In a textbook example of addition by subtraction, cutting footage from a Final Cut Pro X project timeline can be just as important as placing footage on the timeline. But what if you want to quickly recover a clip that you previously removed? Watch our hands-on Final Cut Friday video walkthrough that shows how using keywords can make it much easier to find previously cut clips.
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Step 1: Identify the clip in the Event Browser
The first step is to select a clip in the project timeline. Once a clip is selected, simply right click on the clip and select Reveal In Browser. This will highlight the clip you selected in the Event Browser, with the exact range — the in and out points — pre-selected.
Step 2: Add a keyword to the clip for easy identification
Once your clip is selected in the Event Browser, use the shortcut Command + K to show the Keyword Editor. Use the Keyword Editor to add one or more relevant keywords to your clip, making it easy to find later in the editing process.
Video: Final Cut Friday – August 30th, 2019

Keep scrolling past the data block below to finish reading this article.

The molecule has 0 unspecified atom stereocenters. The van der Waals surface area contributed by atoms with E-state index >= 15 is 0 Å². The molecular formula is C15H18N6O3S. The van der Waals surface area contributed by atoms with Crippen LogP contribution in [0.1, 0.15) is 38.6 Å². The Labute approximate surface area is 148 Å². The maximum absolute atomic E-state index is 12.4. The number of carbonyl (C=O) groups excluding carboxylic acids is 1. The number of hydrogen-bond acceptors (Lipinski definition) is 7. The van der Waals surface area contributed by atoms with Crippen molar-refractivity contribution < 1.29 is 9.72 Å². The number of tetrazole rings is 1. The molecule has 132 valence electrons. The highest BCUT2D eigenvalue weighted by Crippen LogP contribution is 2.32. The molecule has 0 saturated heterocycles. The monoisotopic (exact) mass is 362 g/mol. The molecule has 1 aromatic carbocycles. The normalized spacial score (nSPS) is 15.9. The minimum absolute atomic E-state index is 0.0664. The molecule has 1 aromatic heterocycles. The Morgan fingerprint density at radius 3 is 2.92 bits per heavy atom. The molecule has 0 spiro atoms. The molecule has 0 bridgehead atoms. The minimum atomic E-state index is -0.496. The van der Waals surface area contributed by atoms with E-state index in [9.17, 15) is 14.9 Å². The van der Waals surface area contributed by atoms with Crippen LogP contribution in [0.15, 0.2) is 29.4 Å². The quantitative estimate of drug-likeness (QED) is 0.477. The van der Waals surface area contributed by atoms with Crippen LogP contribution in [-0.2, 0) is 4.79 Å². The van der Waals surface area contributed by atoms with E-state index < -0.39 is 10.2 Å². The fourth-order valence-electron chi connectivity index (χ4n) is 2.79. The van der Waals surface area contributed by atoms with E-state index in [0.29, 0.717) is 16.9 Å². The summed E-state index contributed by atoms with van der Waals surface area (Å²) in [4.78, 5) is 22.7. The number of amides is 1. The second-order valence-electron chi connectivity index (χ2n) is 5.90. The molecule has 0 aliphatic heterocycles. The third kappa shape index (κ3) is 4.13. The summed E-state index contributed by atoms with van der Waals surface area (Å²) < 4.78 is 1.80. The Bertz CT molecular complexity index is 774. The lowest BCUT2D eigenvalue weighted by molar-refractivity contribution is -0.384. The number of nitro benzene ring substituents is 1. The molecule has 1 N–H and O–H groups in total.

Step 3: Delete the clip from the project timeline
Now that a keyword has been added to the clip, you can safely remove it from the project timeline. Of course, any effects that you’ve added to the clip will be lost, so if those effects are critical, you might consider saving the effects via the Save Effects Preset button at the bottom of the Inspector.
Step 4: Easily locate your saved clip via keywords
Click the disclosure triangle next to the name of relevant event in the Browser to view all keywords and their corresponding clips. Select the keyword that you assigned to your clip, and your clip will be revealed with the same range as the clip when it was in the project timeline. You can then choose to add it back to the timeline if desired.
The premise behind the idea of assigning keywords to clips before deleting them from a project timeline is all about saving time. Adopting this method eliminates the need to hunt for a clip that you previously deleted, but wish to add back to your project. Be sure to watch our hands-on video above as I demonstrate the full methodology behind this process.
Do you use keywords to stay organized in Final Cut Pro X? What other tricks or tips would you like to see in follow-up editions of Final Cut Friday? Sound off in the comments with your thoughts, and suggestions, and be sure to subscribe to our YouTube channel for more video-related coverage.